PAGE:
For an N-candidate ranked ballot, let the permitted number of favoured candidates per ballot be F and the two weightings be one point for these favoured candidates and zero points for those not favoured. When analytically represented using positional voting, favoured candidates must be listed in the top F rank positions in any order on each ranked ballot and the other candidates in the bottom N-F rank positions. This is essential as the weighting of each rank position is fixed and common to each and every ballot in positional voting.

Unranked single-winner methods that can be analysed as positional voting electoral systems include:

And unranked methods for multiple-winner elections (with W winners) include:

In approval voting, voters are free to favour as many or as few candidates as they wish so F is not fixed but varies according to the individual ranked ballots being cast. As rank positions would then have different weightings on different ballots, approval voting is not a positional voting system; nor can it be analysed as such.

Comparative examples

Tennessee and its four major cities: Memphis in the far west; Nashville in the center; Chattanooga in the east; and Knoxville in the far northeast

Suppose that Tennessee is holding an election on the location of its capital. The population is concentrated around four major cities. All voters want the capital to be as close to them as possible. The options are:

The preferences of each region's voters are:

42% of voters
26% of voters
15% of voters
17% of voters
  1. Memphis
  2. Nashville
  3. Chattanooga
  4. Knoxville
  1. Nashville
  2. Chattanooga
  3. Knoxville
  4. Memphis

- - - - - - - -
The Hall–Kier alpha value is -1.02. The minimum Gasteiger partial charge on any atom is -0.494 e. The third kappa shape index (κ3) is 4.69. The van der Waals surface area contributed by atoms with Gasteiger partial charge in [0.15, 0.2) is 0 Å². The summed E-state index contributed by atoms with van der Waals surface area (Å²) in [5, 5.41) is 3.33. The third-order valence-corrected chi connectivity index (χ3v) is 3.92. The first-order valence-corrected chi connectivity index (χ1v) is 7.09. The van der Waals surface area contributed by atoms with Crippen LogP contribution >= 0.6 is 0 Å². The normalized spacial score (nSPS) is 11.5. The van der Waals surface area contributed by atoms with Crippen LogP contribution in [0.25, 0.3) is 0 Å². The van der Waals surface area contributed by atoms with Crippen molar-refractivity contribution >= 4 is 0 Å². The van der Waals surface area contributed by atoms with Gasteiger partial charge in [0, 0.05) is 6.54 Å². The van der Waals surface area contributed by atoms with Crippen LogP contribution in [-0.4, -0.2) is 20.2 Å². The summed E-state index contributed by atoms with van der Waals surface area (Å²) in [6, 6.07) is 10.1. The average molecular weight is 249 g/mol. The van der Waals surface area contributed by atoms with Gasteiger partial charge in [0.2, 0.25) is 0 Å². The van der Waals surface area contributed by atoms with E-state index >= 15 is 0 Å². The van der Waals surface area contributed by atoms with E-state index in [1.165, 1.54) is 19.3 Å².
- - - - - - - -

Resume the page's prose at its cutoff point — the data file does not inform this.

1. Chattanooga
  2. Knoxville
  3. Nashville
  4. Memphis
  1. Knoxville
  2. Chattanooga
  3. Nashville
  4. Memphis

Where wn is the weighting of the nth preference, the following table defines the resultant tally calculation for each city:

Voters' home city Vote tally per 1200 voters
Memphis (42w1 + 26w4 + 15w4 + 17w4) x 1200/100
Nashville (42w2 + 26w1 + 15w3 + 17w3) x 1200/100
Chattanooga (42w3 + 26w2 + 15w1 + 17w2) x 1200/100
Knoxville (42w4 + 26w3 + 15w2 + 17w1) x 1200/100

For a first preference worth w1 = 1, the table below states the value of each of the four weightings for a range of different positional voting systems that could be employed for this election:

Voting system w1 w2 w3 w4 Sum
Plurality 1 0 0 0 1
Binary number system 1 1/2 1/4 1/8 1.875
Nauru method 1 1/2 1/3 1/4 2.083
Borda count 1 3/4 1/2 1/4 2.5
Anti-plurality 1 1 1 0 3

These five positional voting systems are listed in progression type order. The slower the decline in weighting values with descending rank order, the greater is the sum of the four weightings; see end column. Plurality declines the fastest while anti-plurality is the slowest.

For each positional voting system, the tallies for each of the four city options are determined from the above two tables and stated below:

Voting system Memphis Nashville Chattanooga Knoxville
Plurality 504 312 180 204
Binary number system 591 660 564 435
Nauru method 678 692 606 524
Borda count 678 882 819 621
Anti-plurality 504 1200 1200 696

For each potential positional voting system that could be used in this election, the consequent overall rank order of the options is shown below:

Voting system First place Second place Third place Fourth place
Plurality Memphis Nashville Knoxville Chattanooga
Binary number system Nashville Memphis Chattanooga Knoxville